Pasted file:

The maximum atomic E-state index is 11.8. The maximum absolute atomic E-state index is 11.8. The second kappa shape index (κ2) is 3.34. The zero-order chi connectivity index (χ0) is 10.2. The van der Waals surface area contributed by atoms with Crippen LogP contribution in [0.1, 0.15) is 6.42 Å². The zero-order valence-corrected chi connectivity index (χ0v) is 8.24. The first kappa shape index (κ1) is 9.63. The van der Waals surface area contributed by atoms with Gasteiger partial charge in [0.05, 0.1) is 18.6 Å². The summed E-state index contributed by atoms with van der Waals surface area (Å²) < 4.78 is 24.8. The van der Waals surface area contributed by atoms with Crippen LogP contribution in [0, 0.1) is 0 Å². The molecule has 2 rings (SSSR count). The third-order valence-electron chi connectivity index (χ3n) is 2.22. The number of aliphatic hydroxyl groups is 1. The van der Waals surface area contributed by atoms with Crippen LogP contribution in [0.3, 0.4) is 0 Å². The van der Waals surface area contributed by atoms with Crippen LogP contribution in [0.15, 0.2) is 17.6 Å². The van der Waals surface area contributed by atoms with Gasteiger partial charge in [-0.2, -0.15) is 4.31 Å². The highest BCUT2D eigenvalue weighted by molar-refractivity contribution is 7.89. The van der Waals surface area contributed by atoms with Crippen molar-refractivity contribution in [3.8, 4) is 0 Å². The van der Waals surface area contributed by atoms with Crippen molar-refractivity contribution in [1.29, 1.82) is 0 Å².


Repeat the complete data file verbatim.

The maximum atomic E-state index is 11.8. The maximum absolute atomic E-state index is 11.8. The second kappa shape index (κ2) is 3.34. The zero-order chi connectivity index (χ0) is 10.2. The van der Waals surface area contributed by atoms with Crippen LogP contribution in [0.1, 0.15) is 6.42 Å². The zero-order valence-corrected chi connectivity index (χ0v) is 8.24. The first kappa shape index (κ1) is 9.63. The van der Waals surface area contributed by atoms with Gasteiger partial charge in [0.05, 0.1) is 18.6 Å². The summed E-state index contributed by atoms with van der Waals surface area (Å²) < 4.78 is 24.8. The van der Waals surface area contributed by atoms with Crippen LogP contribution in [0, 0.1) is 0 Å². The molecule has 2 rings (SSSR count). The third-order valence-electron chi connectivity index (χ3n) is 2.22. The number of aliphatic hydroxyl groups is 1. The van der Waals surface area contributed by atoms with Crippen LogP contribution in [0.3, 0.4) is 0 Å². The van der Waals surface area contributed by atoms with Crippen LogP contribution in [0.15, 0.2) is 17.6 Å². The van der Waals surface area contributed by atoms with Gasteiger partial charge in [-0.2, -0.15) is 4.31 Å². The highest BCUT2D eigenvalue weighted by molar-refractivity contribution is 7.89. The van der Waals surface area contributed by atoms with Crippen molar-refractivity contribution in [3.8, 4) is 0 Å². The van der Waals surface area contributed by atoms with Crippen molar-refractivity contribution in [1.29, 1.82) is 0 Å².